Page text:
The rehabbed house came complete with a white-flecked-with-black carpet every place except in the kitchen area, entryway and bath. The dining area was also carpeted.
Well, that didn't work for the new homeowner, a bachelor who was an avid reader and liked to spice up meals with a book or magazine. This inevitably meant food scraps would be dropped on the rug (a messy eater, he admits). After several months, the carpet in the dining area was dotted with grease, oils and other inadvertent leftovers.
At first, a rug scrubber did the job, but as time went on the rug began to show signs of wear beyond the scrubber's power to remove. The solution seemed to be to extend the tiles from the kitchen around the breakfast bar and over to a natural ending point at the door to the garage. First, a little Internet research seemed in order.
Tiles are the most durable of floor coverings when properly installed, and can last the lifetime of a house. This toughness, combined with the array of tile types, colors, patterns and textures, makes tile the choice when quality and character are most important.
Tile is made from slabs of clay fired for hardness. Tile may be either glazed or unglazed. Glazed tiles have very hard, smooth surfaces that deflect water and stains. The glaze, applied between the first two firings, gives the tile color and texture. Glazed tile comes in every color of the rainbow, and may be high gloss, satin, matte or dull. It may be smooth or textured.
Unglazed tile is unfinished, so is usually the color of the fired clay or an added pigment. It doesn't scratch as easily as glazed tile but, because it doesn't have the hard surface finish, it is more liable to stain. It is generally treated with a sealer or wax for protection.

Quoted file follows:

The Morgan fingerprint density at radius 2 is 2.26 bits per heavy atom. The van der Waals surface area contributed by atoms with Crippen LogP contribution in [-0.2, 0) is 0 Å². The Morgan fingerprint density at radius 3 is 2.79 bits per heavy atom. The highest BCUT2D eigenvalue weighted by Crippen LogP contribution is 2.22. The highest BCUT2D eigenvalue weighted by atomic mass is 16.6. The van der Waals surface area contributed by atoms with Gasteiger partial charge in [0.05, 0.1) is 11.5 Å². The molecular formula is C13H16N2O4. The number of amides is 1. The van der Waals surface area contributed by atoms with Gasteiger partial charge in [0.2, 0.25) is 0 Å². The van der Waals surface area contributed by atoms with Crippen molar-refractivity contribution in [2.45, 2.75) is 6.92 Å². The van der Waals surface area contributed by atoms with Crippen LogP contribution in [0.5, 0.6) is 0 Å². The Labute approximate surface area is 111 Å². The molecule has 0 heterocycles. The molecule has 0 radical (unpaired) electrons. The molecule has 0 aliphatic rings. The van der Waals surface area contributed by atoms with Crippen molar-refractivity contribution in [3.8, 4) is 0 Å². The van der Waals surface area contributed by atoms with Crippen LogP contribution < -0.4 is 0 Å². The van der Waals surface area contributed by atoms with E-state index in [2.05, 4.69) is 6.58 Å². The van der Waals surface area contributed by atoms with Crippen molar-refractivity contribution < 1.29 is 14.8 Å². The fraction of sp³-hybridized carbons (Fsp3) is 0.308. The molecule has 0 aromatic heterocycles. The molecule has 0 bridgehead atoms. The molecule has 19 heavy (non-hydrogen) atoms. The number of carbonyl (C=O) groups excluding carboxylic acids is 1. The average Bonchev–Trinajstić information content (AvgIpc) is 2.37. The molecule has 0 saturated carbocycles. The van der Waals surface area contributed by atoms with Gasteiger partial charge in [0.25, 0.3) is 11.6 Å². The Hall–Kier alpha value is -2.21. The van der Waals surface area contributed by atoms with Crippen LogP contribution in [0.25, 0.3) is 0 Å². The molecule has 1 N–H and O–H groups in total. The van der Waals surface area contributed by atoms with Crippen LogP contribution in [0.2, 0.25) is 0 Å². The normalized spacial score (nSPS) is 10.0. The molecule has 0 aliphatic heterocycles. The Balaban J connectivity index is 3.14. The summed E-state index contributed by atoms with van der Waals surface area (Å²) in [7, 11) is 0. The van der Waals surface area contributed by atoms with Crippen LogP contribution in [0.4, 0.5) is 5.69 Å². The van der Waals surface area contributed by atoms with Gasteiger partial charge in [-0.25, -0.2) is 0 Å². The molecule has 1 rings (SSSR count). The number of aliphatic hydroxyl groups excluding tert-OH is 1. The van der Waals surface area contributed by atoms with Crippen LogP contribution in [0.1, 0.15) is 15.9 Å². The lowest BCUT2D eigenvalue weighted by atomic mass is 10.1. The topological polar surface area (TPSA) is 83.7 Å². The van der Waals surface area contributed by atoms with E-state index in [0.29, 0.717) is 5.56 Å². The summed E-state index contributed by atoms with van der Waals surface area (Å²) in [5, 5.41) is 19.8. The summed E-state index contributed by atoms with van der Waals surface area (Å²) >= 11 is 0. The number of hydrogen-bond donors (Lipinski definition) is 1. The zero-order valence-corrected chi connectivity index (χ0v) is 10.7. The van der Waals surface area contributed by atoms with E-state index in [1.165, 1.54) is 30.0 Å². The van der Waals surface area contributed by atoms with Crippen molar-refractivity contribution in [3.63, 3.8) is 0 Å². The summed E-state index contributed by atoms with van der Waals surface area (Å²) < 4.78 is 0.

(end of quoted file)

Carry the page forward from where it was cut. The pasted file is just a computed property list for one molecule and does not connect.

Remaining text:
Tile is made in many different sizes, from 12-by-12-inch (or larger) pavers to tiny mosaic tiles sold prearranged on a webbed backing.
The joints between tiles are filled with grout. The type of grout most commonly used is a very fine, thin mortar that is sometimes colored. But epoxy-base grouts are also used. Sand is often mixed with grouts to make them more durable. Latex-based grouts are used in some situations.
Because tile floors are heavy, rigid and unforgiving of movement, they are applied over a strong, unyielding base - otherwise, they will crack. Wood subfloors are either reinforced with a secondary underlayment of plywood, cement backer board or, for a more durable application, a bed of mortar. Tile may be laid on a concrete slab using a thin-set adhesive.
Looking over the literature on tiles at home-and-garden stores, the work of laying the tiles looked easy. But this homeowner recognized his limitations and turned to a professional for help.
Calling for a pro
David Rittenhouse is a local master carpenter and jack-of-all-trades in the building profession. He first looked over the situation, which was basically to lay tiles in coordination with the existing tiles.
Matching white tiles were not to be found. But a close (and smooth) version seemed to match reasonably well, especially with a row of red tiles separating the two whites (the homeowner had been given four boxes of 13-inch sectioned tiles).